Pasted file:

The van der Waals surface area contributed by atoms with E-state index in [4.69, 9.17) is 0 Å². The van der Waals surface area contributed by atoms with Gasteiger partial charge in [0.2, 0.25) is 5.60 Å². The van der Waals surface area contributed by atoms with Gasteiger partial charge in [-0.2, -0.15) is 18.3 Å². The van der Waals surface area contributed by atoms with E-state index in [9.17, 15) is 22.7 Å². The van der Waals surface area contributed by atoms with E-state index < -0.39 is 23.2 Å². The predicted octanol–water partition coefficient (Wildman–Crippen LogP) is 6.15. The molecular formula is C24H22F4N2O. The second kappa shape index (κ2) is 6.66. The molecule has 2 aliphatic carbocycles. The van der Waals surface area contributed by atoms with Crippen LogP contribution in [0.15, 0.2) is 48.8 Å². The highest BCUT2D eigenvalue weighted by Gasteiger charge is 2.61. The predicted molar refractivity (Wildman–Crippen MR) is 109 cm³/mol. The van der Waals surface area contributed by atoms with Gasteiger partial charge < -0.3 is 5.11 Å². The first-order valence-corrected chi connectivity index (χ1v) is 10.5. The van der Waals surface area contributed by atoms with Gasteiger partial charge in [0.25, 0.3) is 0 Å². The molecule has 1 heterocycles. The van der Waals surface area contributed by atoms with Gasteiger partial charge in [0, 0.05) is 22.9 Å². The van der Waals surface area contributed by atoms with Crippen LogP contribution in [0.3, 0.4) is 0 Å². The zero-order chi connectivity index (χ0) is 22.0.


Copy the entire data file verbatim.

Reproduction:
The van der Waals surface area contributed by atoms with E-state index in [4.69, 9.17) is 0 Å². The van der Waals surface area contributed by atoms with Gasteiger partial charge in [0.2, 0.25) is 5.60 Å². The van der Waals surface area contributed by atoms with Gasteiger partial charge in [-0.2, -0.15) is 18.3 Å². The van der Waals surface area contributed by atoms with E-state index in [9.17, 15) is 22.7 Å². The van der Waals surface area contributed by atoms with E-state index < -0.39 is 23.2 Å². The predicted octanol–water partition coefficient (Wildman–Crippen LogP) is 6.15. The molecular formula is C24H22F4N2O. The second kappa shape index (κ2) is 6.66. The molecule has 2 aliphatic carbocycles. The van der Waals surface area contributed by atoms with Crippen LogP contribution in [0.15, 0.2) is 48.8 Å². The highest BCUT2D eigenvalue weighted by Gasteiger charge is 2.61. The predicted molar refractivity (Wildman–Crippen MR) is 109 cm³/mol. The van der Waals surface area contributed by atoms with Gasteiger partial charge < -0.3 is 5.11 Å². The first-order valence-corrected chi connectivity index (χ1v) is 10.5. The van der Waals surface area contributed by atoms with Gasteiger partial charge in [0.25, 0.3) is 0 Å². The molecule has 1 heterocycles. The van der Waals surface area contributed by atoms with Gasteiger partial charge in [0, 0.05) is 22.9 Å². The van der Waals surface area contributed by atoms with Crippen LogP contribution in [0.3, 0.4) is 0 Å². The zero-order chi connectivity index (χ0) is 22.0.